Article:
The stakes were high for Jim Fiscus when Showtime commissioned him to shoot the key art for the historical drama The Borgias, which “chronicles the corrupt rise of patriarch Rodrigo Borgia to the papacy, where he proceeds to commit every sin in the book to amass and retain power.” (More on the show here.) Jim had one day to photograph the concepts: seven sets, all of them drastically different from each other.
“One of the most exciting ones involved a lot of fire. We had a huge pyrotechnic set,” says Jim. “And I don’t mean a polite New York pyrotechnic set—this was a big Eastern European over-the-top thing.”
The shoot took place in a remote location in Budapest, but the gear came from London. Jim mapped out everything he would need to get the images on Showtime’s list, right down to the head extension cables, because he knew there was no margin for error—once he was on location, there would be no running to a local rental outfit for extra gear. “By the end of the shoot, I had used every stick of gear,” he recalls.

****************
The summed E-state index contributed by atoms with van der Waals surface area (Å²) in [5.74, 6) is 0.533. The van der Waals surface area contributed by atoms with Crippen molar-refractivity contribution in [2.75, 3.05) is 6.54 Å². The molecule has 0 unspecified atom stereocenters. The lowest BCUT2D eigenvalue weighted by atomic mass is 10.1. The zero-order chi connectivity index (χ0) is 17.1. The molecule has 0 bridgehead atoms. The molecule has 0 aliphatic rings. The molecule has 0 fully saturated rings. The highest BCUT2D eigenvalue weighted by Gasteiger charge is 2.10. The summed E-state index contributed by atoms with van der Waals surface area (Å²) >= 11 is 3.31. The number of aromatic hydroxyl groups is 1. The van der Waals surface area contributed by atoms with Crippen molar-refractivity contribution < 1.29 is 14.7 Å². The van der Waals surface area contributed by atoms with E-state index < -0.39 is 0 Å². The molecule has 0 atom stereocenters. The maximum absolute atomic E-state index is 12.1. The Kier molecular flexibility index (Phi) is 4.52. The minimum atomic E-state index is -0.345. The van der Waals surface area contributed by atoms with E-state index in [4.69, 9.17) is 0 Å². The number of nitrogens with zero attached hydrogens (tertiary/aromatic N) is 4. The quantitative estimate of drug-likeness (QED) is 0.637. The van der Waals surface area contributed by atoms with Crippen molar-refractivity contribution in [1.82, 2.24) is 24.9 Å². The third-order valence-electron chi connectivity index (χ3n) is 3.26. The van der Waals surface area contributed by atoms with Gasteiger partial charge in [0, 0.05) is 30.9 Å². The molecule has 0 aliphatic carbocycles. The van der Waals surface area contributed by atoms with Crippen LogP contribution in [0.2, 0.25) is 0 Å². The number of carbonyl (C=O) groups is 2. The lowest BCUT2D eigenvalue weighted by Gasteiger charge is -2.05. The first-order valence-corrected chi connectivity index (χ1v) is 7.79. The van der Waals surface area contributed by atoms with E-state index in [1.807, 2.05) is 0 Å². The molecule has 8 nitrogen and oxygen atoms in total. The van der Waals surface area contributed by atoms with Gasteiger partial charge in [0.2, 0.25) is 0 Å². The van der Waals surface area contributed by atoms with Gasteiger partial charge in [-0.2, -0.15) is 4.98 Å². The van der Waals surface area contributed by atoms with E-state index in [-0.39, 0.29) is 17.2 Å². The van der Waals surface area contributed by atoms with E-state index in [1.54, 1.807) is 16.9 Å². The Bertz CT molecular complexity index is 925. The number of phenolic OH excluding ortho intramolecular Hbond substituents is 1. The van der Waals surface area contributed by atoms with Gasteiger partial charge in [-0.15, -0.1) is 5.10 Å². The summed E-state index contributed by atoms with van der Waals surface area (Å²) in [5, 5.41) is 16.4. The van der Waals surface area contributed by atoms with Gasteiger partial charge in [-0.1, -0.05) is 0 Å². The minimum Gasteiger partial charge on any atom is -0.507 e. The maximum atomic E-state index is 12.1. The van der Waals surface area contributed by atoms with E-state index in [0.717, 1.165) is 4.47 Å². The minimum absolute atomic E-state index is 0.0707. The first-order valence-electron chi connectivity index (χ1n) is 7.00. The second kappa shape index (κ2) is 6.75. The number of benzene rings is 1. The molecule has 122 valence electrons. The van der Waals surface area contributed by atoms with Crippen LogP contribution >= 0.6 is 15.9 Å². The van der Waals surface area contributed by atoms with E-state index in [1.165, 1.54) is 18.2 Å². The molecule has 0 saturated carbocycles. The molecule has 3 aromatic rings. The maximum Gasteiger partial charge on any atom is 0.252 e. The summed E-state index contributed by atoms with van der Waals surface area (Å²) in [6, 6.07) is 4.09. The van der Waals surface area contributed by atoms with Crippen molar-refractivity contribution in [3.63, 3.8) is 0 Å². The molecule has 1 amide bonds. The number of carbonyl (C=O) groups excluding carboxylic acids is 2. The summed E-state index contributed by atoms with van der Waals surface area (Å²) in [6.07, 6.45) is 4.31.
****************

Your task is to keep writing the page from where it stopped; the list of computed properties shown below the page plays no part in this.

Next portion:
Precisely plotting his equipment needs was only part of his prep process; he also needed to get into the appropriate mindset to photograph what Showtime cleverly calls “the original crime family.” But the network—a longtime client for whom Jim has also shot Dexter and United States of Tara key art, among others—was carefully guarding the scripts, so Jim consumed three books detailing the Borgias’ dramatic tale. “It’s a very interesting story, and it’s a very interesting show,” notes Jim, whose knowledge of the Borgias’ history impressed the cast.
With so many setups to shoot, this would by necessity be a long day, even though Jim and his crew took care to light every set ahead of time to minimize the wait between shots. Speed and efficiency were essential to keeping the cast—which includes Jeremy Irons as the ruthlessly ambitious Rodrigo Borgia—fresh and interested. “I have a longstanding reputation for working quickly,” notes Jim, “and it was absolutely necessary for a shoot like this.”
Here’s a look at more of Jim’s key art for The Borgias…